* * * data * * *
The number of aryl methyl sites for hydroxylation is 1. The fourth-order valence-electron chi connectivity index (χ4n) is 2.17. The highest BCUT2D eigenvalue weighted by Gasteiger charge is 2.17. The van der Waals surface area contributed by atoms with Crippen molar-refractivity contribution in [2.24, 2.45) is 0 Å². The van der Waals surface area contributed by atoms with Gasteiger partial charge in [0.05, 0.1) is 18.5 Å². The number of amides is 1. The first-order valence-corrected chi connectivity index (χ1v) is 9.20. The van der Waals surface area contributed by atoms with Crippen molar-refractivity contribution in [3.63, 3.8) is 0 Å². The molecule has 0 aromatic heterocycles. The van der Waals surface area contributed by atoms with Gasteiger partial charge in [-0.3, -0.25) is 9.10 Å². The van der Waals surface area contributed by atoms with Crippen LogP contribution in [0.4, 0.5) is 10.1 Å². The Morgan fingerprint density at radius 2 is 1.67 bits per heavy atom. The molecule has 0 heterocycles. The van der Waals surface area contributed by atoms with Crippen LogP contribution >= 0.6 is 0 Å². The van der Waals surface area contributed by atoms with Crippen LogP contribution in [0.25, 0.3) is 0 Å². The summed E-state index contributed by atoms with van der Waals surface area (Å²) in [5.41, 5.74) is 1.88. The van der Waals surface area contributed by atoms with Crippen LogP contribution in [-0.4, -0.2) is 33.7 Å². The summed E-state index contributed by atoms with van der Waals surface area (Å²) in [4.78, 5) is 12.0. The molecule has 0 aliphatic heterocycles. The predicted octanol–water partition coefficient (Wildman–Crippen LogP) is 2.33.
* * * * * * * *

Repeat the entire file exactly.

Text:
The number of aryl methyl sites for hydroxylation is 1. The fourth-order valence-electron chi connectivity index (χ4n) is 2.17. The highest BCUT2D eigenvalue weighted by Gasteiger charge is 2.17. The van der Waals surface area contributed by atoms with Crippen molar-refractivity contribution in [2.24, 2.45) is 0 Å². The van der Waals surface area contributed by atoms with Gasteiger partial charge in [0.05, 0.1) is 18.5 Å². The number of amides is 1. The first-order valence-corrected chi connectivity index (χ1v) is 9.20. The van der Waals surface area contributed by atoms with Crippen molar-refractivity contribution in [3.63, 3.8) is 0 Å². The molecule has 0 aromatic heterocycles. The van der Waals surface area contributed by atoms with Gasteiger partial charge in [-0.3, -0.25) is 9.10 Å². The van der Waals surface area contributed by atoms with Crippen LogP contribution in [0.4, 0.5) is 10.1 Å². The Morgan fingerprint density at radius 2 is 1.67 bits per heavy atom. The molecule has 0 heterocycles. The van der Waals surface area contributed by atoms with Crippen LogP contribution >= 0.6 is 0 Å². The van der Waals surface area contributed by atoms with Crippen LogP contribution in [0.25, 0.3) is 0 Å². The summed E-state index contributed by atoms with van der Waals surface area (Å²) in [5.41, 5.74) is 1.88. The van der Waals surface area contributed by atoms with Crippen LogP contribution in [-0.4, -0.2) is 33.7 Å². The summed E-state index contributed by atoms with van der Waals surface area (Å²) in [4.78, 5) is 12.0. The molecule has 0 aliphatic heterocycles. The predicted octanol–water partition coefficient (Wildman–Crippen LogP) is 2.33.